"Usually, I would just buy a box of chocolates and we would share it - and that was both of our valentines."

Rebecca Mount said her husband was a bit gruff, but once people got to know him, they saw the 6-foot, 2-inch man as a "gentle giant."

In the last few years, Mount was known for his trademark overalls - a clothing choice he made because "he didn't have a hind end," Rebecca Mount said with a grin.

"He couldn't wear jeans without suspenders," she recalled. "He had no hiney and a belly. He couldn't hold up his britches."

Turning point in life

While Mount was often known for his partying ways, things changed approximately five years ago, when he began to get serious about his faith.

One evening, Rebecca Mount recalled, as she was preparing to leave for an evening revival at Crosswired Cowboy Church, Mount made an unexpected decision to join her at the service.

"Dick had come in and I made him his usual Jim Beam and Coke," Rebecca Mount said. "I stopped by the door and he asked me 'what all do you do there?.'

"I told him we pray, visit, listen to songs and listen to the preacher. He said 'I think I'll go with you.'"

Rebecca Mount said her husband went to the service. Sitting in the back of the sanctuary, she said, she knew the minister could smell whiskey on her husband's breath. 

"When he came back [to the couple], he didn't skip a beat," Rebecca Mount said. 

For the next few weeks, Mount attended church with his family on Sunday morning. Less than five months later, with the help of his son, Mount found the answers to his questions and accepted Christ while sitting in his living room.

"I was in Oklahoma City," Rebecca Mount said. "He called me and said he went out to feed the horses, got a sandwich and 'oh, I gave my heart to the Lord.'"

From that point on, Rebecca Mount said, her husband became a fixture during the Sunday morning and Wednesday evening services at the rural Grove church.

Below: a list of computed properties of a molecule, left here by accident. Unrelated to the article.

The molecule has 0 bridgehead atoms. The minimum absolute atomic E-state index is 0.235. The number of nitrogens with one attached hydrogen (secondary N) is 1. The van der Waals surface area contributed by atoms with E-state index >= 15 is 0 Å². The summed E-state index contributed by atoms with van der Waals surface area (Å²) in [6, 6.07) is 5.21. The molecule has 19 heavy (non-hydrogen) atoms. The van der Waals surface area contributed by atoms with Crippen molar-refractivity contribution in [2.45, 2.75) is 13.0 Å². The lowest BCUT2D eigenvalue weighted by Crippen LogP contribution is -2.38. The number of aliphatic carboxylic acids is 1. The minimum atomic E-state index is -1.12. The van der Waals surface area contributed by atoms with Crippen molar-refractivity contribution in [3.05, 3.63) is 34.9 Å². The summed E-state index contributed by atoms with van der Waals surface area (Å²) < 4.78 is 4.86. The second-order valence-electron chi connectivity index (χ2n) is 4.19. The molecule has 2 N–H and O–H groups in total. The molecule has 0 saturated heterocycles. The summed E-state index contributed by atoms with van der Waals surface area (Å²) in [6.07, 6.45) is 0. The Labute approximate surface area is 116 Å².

"He walked into church and told [a friend], 'I'm a brand new man," Rebecca Mount recalled. "It was my greatest thing, to see him saved."

Her son agreed.

"He just became more obedient," Justin Mount said. "He started to clean up his mouth, and stop having an evening drink.

"Our church [became] so much like family. Everybody loved him. He touched everybody's lives."

Remembering Mount

Melani Mount-Graham said her father taught her many lessons - including those of honesty and respect. 

She said his work ethic stuck with her - as a 20-year-old starting a new job - and continue to resonate to this day.

Her brother agreed.

"He taught me honor and respect and how to treat others," Justin Mount said. "He taught me the value of hard work, how to take pride in my work and not to cheat anyone.

"He was my best friend. He was a man's man. He was hard and rough around the edges...he might chew you out and tell you what for, but he would do anything for you."

For Kristi Mount, Justin's wife, Mount's love for life - and for the children in his life - became apparent as he interacted with her 14-year-old daughter.

Kristi Mount said her future father-in-law's 6-foot, 2-inch frame scared her daughter.

She recalled how things changed, right before the wedding, as Mount came and sat next to the pair in a pew at church.

"He got in her face and she got stiff, sitting next to me," Kristi Mount recalled. "He said 'I'm going to be your grandpappy whether you like it or not." 

By the time they were finished, she said, all three were laughing so hard, tears came to their eyes. 

"From that point on, she called him Papa Dick," Kristi Mount said. "This just showed his heart for the kids."

Justin Mount said he was constantly asking his father for advice, when it came to fixing equipment. On Friday, Justin Mount came by his parents' house to wish his father happy birthday - and to ask him how to fix something.

"I could ask him anything," Justin Mount said. "When it came to equipment, that man taught me everything I know.